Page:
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J Microbiol Immunol Infect. 2007 Jun;40(3):188-200.

Immunogenicity and protection against genital Chlamydia infection and its complications by a multisubunit candidate vaccine.

Author information

1
Department of Microbiology, Biochemistry and Immunology, Morehouse School of Medicine, Atlanta, GA 30310, USA.

Abstract

BACKGROUND AND PURPOSE:

Genital infections due to Chlamydia trachomatis pose a considerable public health challenge worldwide and a vaccine is urgently needed to protect against these infections. We examined whether a vaccine composed of a combination of the major outer membrane protein (MOMP) and porin B protein (PorB) of C. trachomatis would have a protective advantage over a single subunit construct.

METHODS:

Single and multisubunit vaccines expressing MOMP and PorB were constructed and evaluated in the mouse model of genital infection. Thus, groups of female C57BL/6 mice were immunized intramuscularly with recombinant Vibrio cholerae ghosts (VCG) expressing the vaccine antigens or VCG alone and humoral and cell-mediated immune responses were evaluated.

RESULTS:

Significant levels of Chlamydia-specific secretory immunoglobulin A and immunoglobulin G2a were detected in vaginal washes and serum of immunized mice. The multisubunit construct induced a significantly higher level of T-helper Type 1 response than the single subunits as measured by the amount of interferon-gamma produced by immune T cells in response to re-stimulation with ultraviolet-irradiated elementary bodies in vitro. Three weeks after the last immunization, animals were challenged intravaginally with 10(7) inclusion-forming units of C. trachomatis serovar D. There was a significant difference in the intensity and duration of vaginal shedding between the vaccine-immunized mice and controls. All the animals immunized with the multisubunit vaccine had completely resolved the infection 2 weeks post-challenge. Higher numbers of embryos were observed in vaccinated animals than in controls, indicating protection against infertility.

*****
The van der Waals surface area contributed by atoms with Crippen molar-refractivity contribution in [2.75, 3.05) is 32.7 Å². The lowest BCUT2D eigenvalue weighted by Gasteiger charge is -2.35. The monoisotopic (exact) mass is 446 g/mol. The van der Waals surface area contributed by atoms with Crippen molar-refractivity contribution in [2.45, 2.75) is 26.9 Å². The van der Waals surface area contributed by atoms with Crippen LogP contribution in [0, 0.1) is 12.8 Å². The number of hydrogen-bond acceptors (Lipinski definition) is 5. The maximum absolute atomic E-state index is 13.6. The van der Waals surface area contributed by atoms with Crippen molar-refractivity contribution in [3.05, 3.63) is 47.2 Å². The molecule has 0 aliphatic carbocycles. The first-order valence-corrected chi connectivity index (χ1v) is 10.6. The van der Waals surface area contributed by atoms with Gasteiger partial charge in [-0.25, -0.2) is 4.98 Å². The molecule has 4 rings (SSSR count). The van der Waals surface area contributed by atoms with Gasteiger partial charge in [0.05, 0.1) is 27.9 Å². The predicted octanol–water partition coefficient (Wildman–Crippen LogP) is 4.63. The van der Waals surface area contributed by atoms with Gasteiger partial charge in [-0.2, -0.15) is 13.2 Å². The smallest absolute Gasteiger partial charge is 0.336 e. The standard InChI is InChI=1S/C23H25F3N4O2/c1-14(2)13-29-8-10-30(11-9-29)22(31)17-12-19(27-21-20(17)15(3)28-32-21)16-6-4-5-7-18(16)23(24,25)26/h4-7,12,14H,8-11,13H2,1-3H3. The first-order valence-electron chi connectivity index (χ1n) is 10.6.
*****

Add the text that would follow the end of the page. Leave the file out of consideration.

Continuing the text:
CONCLUSION:

These results underscore the potential, albeit moderate, vaccine advantage of the multisubunit formulation.

PMID:
17639158
[Indexed for MEDLINE]

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